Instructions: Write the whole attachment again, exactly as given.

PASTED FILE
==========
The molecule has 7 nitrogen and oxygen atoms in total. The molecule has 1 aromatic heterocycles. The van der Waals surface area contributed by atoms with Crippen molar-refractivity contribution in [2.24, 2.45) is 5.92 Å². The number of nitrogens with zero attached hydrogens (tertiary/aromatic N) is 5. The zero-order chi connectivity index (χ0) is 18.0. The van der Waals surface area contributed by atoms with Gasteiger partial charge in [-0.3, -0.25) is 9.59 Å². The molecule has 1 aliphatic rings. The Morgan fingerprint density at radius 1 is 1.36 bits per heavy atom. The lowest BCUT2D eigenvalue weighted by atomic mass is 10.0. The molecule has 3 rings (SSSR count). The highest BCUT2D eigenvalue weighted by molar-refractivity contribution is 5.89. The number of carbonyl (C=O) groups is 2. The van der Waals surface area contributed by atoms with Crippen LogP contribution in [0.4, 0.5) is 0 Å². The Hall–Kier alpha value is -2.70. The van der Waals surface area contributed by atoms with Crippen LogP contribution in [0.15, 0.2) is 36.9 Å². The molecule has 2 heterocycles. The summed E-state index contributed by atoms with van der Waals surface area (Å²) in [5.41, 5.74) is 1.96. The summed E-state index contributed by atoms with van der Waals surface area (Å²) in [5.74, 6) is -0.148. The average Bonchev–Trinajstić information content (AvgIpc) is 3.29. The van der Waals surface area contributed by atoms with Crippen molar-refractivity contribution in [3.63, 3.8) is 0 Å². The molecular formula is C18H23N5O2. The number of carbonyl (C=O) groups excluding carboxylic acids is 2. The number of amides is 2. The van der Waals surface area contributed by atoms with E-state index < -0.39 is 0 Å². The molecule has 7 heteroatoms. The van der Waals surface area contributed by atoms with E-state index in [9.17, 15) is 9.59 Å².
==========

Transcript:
The molecule has 7 nitrogen and oxygen atoms in total. The molecule has 1 aromatic heterocycles. The van der Waals surface area contributed by atoms with Crippen molar-refractivity contribution in [2.24, 2.45) is 5.92 Å². The number of nitrogens with zero attached hydrogens (tertiary/aromatic N) is 5. The zero-order chi connectivity index (χ0) is 18.0. The van der Waals surface area contributed by atoms with Gasteiger partial charge in [-0.3, -0.25) is 9.59 Å². The molecule has 1 aliphatic rings. The Morgan fingerprint density at radius 1 is 1.36 bits per heavy atom. The lowest BCUT2D eigenvalue weighted by atomic mass is 10.0. The molecule has 3 rings (SSSR count). The highest BCUT2D eigenvalue weighted by molar-refractivity contribution is 5.89. The number of carbonyl (C=O) groups is 2. The van der Waals surface area contributed by atoms with Crippen LogP contribution in [0.4, 0.5) is 0 Å². The Hall–Kier alpha value is -2.70. The van der Waals surface area contributed by atoms with Crippen LogP contribution in [0.15, 0.2) is 36.9 Å². The molecule has 2 heterocycles. The summed E-state index contributed by atoms with van der Waals surface area (Å²) in [5.41, 5.74) is 1.96. The summed E-state index contributed by atoms with van der Waals surface area (Å²) in [5.74, 6) is -0.148. The average Bonchev–Trinajstić information content (AvgIpc) is 3.29. The van der Waals surface area contributed by atoms with Crippen molar-refractivity contribution in [3.63, 3.8) is 0 Å². The molecular formula is C18H23N5O2. The number of carbonyl (C=O) groups excluding carboxylic acids is 2. The number of amides is 2. The van der Waals surface area contributed by atoms with E-state index < -0.39 is 0 Å². The molecule has 7 heteroatoms. The van der Waals surface area contributed by atoms with E-state index in [9.17, 15) is 9.59 Å².